The accumulation of pleural effusions can rapidly occur in the presence of infection. The pleural surface is a mesothelial membrane that covers the lungs and chest wall. The resultant pleural space is a potential space, containing only small volumes of transudative fluid, with a protein content of less than 1.5 g/dL. This fluid is normally composed of lymphocytes, macrophages, and mesothelial cells, with an absence of neutrophils. Interaction of the mesothelium with the invading bacteria, PMNs, and resultant inflammatory mediators can increase pleural permeability. Further PMN recruitment ensues, which results in the increased production of neutrophil chemotactic mediators, ultimately leading to significant pleocytosis.
Activation of the coagulation cascade is common with pleural empyema. The pleural inflammatory response favors increased procoagulant activity, as well as depressed fibrinolytic activity, which favors fibrin deposition. Loculations result with these fibrin strands covered rapidly by a meshwork of fibroblasts that both proliferate and deposit basement membrane proteins onto the surface of the pleura. These proteins obscure the separation of the visceral and parietal pleura and lead to the formation of the pleural peel.
Following initiation of appropriate therapy, the inflammatory cellular and cytokine production recedes, and the PMN predominance of the parapneumonic effusion decreases. An influx of macrophages assists in the clearance of PMNs, with resolution of the inflammatory process. Migration of pleural mesothelial cells into areas of denuded mesothelium results in the reepithelialization of the pleura and recovery of normal function; however, following exuberant pleural inflammation, the potential for pleural fibrosis and restrictive lung disease is enhanced. The mechanisms that lead to either the development of pleural fibrosis or pleural repair with normal recovery are not well understood and need further investigation and characterization.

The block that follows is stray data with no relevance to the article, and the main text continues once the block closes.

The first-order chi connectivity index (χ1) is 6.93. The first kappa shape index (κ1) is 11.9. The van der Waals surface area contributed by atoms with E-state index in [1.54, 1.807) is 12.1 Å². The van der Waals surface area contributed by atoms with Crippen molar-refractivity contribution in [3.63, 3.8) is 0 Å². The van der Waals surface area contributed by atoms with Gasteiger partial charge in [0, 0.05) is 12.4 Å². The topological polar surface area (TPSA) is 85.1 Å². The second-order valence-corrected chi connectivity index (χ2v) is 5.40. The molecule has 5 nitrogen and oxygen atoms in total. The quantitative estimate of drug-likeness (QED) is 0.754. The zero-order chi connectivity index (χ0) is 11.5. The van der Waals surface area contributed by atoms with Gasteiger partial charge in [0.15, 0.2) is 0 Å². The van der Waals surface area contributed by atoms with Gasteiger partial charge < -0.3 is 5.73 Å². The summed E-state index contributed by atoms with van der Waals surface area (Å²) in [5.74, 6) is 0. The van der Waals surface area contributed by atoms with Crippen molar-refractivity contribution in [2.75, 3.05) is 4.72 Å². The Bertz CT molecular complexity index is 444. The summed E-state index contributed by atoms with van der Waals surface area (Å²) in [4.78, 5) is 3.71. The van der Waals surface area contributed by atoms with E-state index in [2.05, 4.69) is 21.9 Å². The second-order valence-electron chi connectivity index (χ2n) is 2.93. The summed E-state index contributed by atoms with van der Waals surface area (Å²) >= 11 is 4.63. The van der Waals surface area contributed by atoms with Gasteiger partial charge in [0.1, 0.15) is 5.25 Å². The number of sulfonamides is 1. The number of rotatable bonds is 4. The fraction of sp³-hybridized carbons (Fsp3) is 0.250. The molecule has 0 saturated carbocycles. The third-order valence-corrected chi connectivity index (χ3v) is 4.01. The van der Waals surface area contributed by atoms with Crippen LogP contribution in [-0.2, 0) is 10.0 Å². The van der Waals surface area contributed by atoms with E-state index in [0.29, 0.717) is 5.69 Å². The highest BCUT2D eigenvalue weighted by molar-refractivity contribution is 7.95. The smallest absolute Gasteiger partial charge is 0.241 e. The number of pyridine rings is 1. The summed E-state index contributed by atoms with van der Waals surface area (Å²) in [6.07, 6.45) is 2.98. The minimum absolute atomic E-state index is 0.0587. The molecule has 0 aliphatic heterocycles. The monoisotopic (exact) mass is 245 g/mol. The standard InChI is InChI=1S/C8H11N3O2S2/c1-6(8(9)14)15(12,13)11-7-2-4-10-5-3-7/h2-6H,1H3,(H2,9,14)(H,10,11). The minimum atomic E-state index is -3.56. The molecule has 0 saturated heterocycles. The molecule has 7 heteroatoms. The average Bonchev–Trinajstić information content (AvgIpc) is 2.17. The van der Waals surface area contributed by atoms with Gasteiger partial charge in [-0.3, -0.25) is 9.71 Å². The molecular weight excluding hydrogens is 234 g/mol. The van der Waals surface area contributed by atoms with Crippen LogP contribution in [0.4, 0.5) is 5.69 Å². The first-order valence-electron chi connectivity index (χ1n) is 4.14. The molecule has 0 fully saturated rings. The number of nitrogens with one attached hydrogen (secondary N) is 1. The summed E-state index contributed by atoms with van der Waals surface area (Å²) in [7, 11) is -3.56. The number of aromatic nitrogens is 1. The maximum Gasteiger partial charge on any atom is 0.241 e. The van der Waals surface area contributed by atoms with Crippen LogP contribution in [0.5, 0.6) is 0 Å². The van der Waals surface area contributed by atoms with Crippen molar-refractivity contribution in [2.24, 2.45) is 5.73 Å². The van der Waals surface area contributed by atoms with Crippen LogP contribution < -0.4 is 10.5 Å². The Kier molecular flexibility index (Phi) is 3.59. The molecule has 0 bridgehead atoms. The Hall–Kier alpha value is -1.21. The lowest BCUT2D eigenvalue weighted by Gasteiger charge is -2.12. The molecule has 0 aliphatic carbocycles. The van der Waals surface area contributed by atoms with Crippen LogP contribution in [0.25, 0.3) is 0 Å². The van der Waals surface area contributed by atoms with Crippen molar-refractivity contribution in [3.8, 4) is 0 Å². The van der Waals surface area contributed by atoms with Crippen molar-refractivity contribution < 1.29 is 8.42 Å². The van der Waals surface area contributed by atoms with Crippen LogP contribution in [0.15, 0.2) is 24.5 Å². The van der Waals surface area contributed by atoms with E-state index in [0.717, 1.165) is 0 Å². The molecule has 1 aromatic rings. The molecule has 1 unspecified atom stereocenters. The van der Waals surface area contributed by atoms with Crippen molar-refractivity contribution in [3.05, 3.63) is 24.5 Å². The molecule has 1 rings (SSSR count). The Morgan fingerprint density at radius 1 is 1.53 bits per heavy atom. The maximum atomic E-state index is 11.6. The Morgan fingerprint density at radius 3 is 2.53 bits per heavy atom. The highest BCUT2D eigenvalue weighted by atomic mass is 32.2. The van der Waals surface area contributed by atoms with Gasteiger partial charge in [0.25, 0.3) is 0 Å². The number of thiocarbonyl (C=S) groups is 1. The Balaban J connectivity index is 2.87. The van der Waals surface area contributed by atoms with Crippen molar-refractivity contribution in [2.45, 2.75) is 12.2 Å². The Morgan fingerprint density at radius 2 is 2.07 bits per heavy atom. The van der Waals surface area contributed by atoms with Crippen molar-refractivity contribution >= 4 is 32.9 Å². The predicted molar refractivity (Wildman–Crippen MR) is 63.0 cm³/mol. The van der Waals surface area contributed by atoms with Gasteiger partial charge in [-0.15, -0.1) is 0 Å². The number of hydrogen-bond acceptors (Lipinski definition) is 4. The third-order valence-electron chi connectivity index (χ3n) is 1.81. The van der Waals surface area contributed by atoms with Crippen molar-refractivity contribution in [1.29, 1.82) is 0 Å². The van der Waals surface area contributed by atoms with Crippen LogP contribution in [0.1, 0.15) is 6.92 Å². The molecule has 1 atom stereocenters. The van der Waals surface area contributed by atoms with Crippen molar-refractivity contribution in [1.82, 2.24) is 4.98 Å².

Parapneumonic effusions are predominately exudative and occur in as many as 50-70% of patients admitted with a complicated pneumonia. These patients have extension of their pulmonary infection into the pleural space and require more extensive therapy, with associated increased morbidity and extended hospital stay. Although incidence rates appear to be increasing, they remain at approximately 10 cases per 10,000. 
With an increased incidence of pneumonia and tuberculosis worldwide, the frequency of CPE is likely to be even higher. Literature emerging from Asia suggests empyema is a significant concern, although these retrospective reviews cannot accurately describe the incidence, and variable rates of identification suggest more standardized practices are needed. 
Early recognition of pneumonia with parapneumonic effusion, effective intervention to identify the infecting organism, and initiation of definitive therapy reduce the morbidity and complications associated with this process.
The bacteriology of the infection varies with patient age. In the pediatric population, the most commonly implicated organisms are S pneumoniae, S aureus, and group A streptococci. The latter may be observed as a complication of an infectious skin disorder, such as varicella, impetigo, or infectious eczema. Haemophilus influenzae is rarely encountered since the advent of the H influenzae B vaccine. Methicillin-resistant S Aureus is a concern in the older age group.